Both Cobb County School District and Marietta City Schools leaders were encouraged by this year’s Criterion-Referenced Competency Test scores, with fifth-grade scores in both school systems seeing increases in almost every subject tested.
Cobb Schools Chief Academic Officer Amy Krause commended the efforts of teachers and students in raising many of the scoring areas.
“Teachers have successfully implemented instructional changes and strategies and will be eager to break down the data at their local school,” Krause said.
Marietta City Schools Superintendent Emily Lembeck is optimistic about the city schools’ scores but recognizes they still have work to do in shoring up some areas of weakness.
In April and May, Georgia students in third through eighth grades are tested in five subject areas — reading, English/ language arts, math, science and social studies.
Students in third, fifth and eighth grades must pass the reading test to advance to the next grade. Fifth-and eighth-graders must also pass the math portion. Students who fail are given opportunities for retests and remediation.
In Cobb County Schools, third-graders saw gains in reading, social studies and science, but dropped points in English and math over last year’s scores. Social studies saw the largest bump of 4.4 percentage points from 83.4 percent to 87.8 percent.
Cobb fifth graders saw across-the-board gains, with the biggest improvement seen in social studies from 80.6 percentage points to 83.9, a 3.3 percent increase.
Eighth-grade students saw more of a mixed-bag of results, staying the same in reading at 97.9 percentage points, a drop in English/language arts and social studies scores but improvements in math and science. Math saw a 5 percentage point jump over last year’s scores.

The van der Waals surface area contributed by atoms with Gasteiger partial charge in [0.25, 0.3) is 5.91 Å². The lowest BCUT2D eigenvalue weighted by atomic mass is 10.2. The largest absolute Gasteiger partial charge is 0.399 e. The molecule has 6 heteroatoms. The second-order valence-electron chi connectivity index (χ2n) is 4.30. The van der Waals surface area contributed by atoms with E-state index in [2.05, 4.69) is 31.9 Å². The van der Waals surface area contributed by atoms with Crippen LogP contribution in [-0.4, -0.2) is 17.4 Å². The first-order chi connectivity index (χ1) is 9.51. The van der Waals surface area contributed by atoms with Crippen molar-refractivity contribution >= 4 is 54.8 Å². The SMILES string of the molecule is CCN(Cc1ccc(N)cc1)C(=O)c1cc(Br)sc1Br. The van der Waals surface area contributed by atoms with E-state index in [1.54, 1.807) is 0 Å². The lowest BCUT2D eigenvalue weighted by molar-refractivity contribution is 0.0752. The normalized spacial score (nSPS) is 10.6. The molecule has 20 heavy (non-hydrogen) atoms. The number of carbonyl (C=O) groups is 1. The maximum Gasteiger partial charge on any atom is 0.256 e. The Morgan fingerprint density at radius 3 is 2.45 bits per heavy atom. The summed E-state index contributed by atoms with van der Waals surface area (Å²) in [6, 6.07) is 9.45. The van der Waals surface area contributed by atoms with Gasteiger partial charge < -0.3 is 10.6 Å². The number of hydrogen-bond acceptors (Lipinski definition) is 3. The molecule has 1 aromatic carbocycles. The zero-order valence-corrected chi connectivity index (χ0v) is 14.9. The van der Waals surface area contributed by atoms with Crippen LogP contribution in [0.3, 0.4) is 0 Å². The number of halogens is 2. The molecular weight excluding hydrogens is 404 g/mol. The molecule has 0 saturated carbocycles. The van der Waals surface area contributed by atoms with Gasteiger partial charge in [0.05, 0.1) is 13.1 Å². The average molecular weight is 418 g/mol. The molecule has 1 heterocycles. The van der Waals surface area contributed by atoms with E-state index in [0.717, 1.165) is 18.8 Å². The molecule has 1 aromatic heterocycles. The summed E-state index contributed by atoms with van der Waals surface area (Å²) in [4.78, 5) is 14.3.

Krause noted that all three grade levels reported improved scores in reading and science.
“We also improved in math at grades 5 and 8 and social studies in grades 3 and 5,” she said.
Krause said a full analysis will be completed once additional reports are received and areas for improvement will be determined at the classroom, school and district level.
Marietta sees positive trends, except 3rd grade
In Marietta, scores for third-graders improved in only two of the five since 2012. Scores in English dropped by 1.8 percentage points; math, 1.3 percentage points; and science, 0.3 percentage points.
Fifth-graders in Marietta increased scores in every area except English, where scores dropped by .8 percentage points. The largest gains were seen in math and social studies scores. Math scores improved by 12 percentage points and social studies by 10.4.
Scores for students in eighth grade improved in three areas, remained the same in science and dropped by .7 percentage points in English.
Lembeck said that in looking at grades three, five and eight, it is clear to her that they have some work to do. However, in all grades, three through eight, the district as a whole improved in 70 percent of tests.
“For more rigorous standards, I think this is pretty good when you realize that the declines are so slight and the curriculum is so much more stringent,” she said.
She also noted that the scores released Tuesday did not reflect retests or CRCT scores for students with disabilities, and Lembeck reminded parents that for third graders this was the first time these students had ever taken a test like this.
“This is their first try and after a year of a more rigorous curriculum, when you really look at that, I think they’ve made progress,” Lembeck said. “I feel optimistic about the results that we received.”
Lembeck said the percentage of students who met or exceeded standards increased from 55.6 percent in 2012 to 61.4 percent in 2013.
She compares her district’s overall scores to how the state performs.
“We surpassed the state in 63 percent of the tests last year and this year we surpassed the state in 77 percent of the tests,” she said.
Lembeck said the city schools will continue to focus on professional development with the new Common Core standards and many of the teachers are doing just that this summer.
“As always, we’ll continue to strive to do better,” she said. “We need to see the individual school scores and get more information about them to see where we really need improvement and in which schools and which areas.”
School-by-school CRCT results will be released no later than July 10, according to Georgia Department of Education spokesman Matt Cardoza.